I recently completed Josiah Bunting’s An Education for Our Time, in which he is setting forth the founding of a fictional college. The book challenges many modern assumptions concerning education. It also hearkens us back to a time when certain character traits – that we have largely forgotten – were exalted. One of these character traits is that of being “disinterested.” It basically means to not be interested in your own gain or benefit. It is to reject selfish ambition. It is explained a bit better in the following quote from Bunting:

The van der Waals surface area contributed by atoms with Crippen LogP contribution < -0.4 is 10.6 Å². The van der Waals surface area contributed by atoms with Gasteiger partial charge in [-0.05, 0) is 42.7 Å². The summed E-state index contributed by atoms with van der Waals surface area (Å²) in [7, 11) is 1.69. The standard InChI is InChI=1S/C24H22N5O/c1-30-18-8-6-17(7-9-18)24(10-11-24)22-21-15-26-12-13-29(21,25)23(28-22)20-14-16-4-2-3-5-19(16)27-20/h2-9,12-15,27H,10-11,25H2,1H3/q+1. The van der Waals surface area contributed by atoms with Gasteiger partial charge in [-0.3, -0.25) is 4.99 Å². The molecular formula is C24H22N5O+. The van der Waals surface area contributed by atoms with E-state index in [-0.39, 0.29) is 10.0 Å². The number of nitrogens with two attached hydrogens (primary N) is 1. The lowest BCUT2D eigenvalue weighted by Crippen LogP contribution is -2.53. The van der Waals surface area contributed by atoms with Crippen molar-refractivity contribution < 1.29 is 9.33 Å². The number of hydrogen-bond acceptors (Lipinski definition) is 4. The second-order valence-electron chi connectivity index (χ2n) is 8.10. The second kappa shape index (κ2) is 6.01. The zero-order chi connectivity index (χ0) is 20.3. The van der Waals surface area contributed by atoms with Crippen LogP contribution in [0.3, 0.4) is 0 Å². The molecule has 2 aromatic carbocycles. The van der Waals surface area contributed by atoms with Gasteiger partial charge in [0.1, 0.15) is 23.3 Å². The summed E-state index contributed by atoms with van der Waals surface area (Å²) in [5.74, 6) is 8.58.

I believe that by having students live at very close quarters, and in a certain way, in a community in which the actions of all somehow touch the lives and interests of all others, we can habituate our young men and women to living disinterested (if not wholly unself-regarding) lives. Every tendency of our age is toward the opposite ethos, one in which all actions are taken only with particular reference to how they will advance the individual, to assure for him the tinsel accolade of celebrity, whose useful recompense is approximately that of a piece of chocolate or cigarette; or to gain him authority, money, or, if he is close to coming unhinged, the ignoble satisfactions of seeing his name placed upon buildings, stadia, interstate access roads, and the like of that. Our student, contrariwise, must find that his duty yields him the satisfactions not of power or invidious distinction, nor of exalted status or money, but only of knowing that he has done is best by and for those who have depended on him, and that he may have done that best, and often, when he did not want to, when he was exhausted, or when he doubted the wisdom of the duty prescribed for him, or when a hundred other obligations competed or his attention. (pp. 37-38).